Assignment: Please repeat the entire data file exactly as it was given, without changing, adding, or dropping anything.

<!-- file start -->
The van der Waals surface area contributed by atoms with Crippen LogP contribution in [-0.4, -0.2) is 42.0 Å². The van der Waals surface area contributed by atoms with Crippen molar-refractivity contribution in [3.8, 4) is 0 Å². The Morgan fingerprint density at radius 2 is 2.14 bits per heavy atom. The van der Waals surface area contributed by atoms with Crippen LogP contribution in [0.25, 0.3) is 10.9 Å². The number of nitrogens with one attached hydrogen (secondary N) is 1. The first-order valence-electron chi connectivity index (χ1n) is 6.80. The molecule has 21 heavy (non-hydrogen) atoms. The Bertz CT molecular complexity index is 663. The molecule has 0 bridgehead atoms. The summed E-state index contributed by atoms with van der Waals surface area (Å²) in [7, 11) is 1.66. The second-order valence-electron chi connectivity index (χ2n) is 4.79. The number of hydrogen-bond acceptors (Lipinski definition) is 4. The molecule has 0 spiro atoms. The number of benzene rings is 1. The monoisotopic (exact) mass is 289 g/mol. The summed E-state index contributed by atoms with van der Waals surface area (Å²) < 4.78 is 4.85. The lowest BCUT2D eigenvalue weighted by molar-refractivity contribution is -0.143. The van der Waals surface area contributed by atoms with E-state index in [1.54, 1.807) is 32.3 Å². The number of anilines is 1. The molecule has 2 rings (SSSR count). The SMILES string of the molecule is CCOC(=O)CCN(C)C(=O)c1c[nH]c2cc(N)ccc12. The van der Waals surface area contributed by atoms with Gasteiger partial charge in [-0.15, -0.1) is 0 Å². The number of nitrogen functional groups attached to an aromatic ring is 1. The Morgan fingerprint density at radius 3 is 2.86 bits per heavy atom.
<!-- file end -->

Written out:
The van der Waals surface area contributed by atoms with Crippen LogP contribution in [-0.4, -0.2) is 42.0 Å². The van der Waals surface area contributed by atoms with Crippen molar-refractivity contribution in [3.8, 4) is 0 Å². The Morgan fingerprint density at radius 2 is 2.14 bits per heavy atom. The van der Waals surface area contributed by atoms with Crippen LogP contribution in [0.25, 0.3) is 10.9 Å². The number of nitrogens with one attached hydrogen (secondary N) is 1. The first-order valence-electron chi connectivity index (χ1n) is 6.80. The molecule has 21 heavy (non-hydrogen) atoms. The Bertz CT molecular complexity index is 663. The molecule has 0 bridgehead atoms. The summed E-state index contributed by atoms with van der Waals surface area (Å²) in [7, 11) is 1.66. The second-order valence-electron chi connectivity index (χ2n) is 4.79. The number of hydrogen-bond acceptors (Lipinski definition) is 4. The molecule has 0 spiro atoms. The number of benzene rings is 1. The monoisotopic (exact) mass is 289 g/mol. The summed E-state index contributed by atoms with van der Waals surface area (Å²) < 4.78 is 4.85. The lowest BCUT2D eigenvalue weighted by molar-refractivity contribution is -0.143. The van der Waals surface area contributed by atoms with E-state index in [1.54, 1.807) is 32.3 Å². The number of anilines is 1. The molecule has 2 rings (SSSR count). The SMILES string of the molecule is CCOC(=O)CCN(C)C(=O)c1c[nH]c2cc(N)ccc12. The van der Waals surface area contributed by atoms with Gasteiger partial charge in [-0.15, -0.1) is 0 Å². The number of nitrogen functional groups attached to an aromatic ring is 1. The Morgan fingerprint density at radius 3 is 2.86 bits per heavy atom.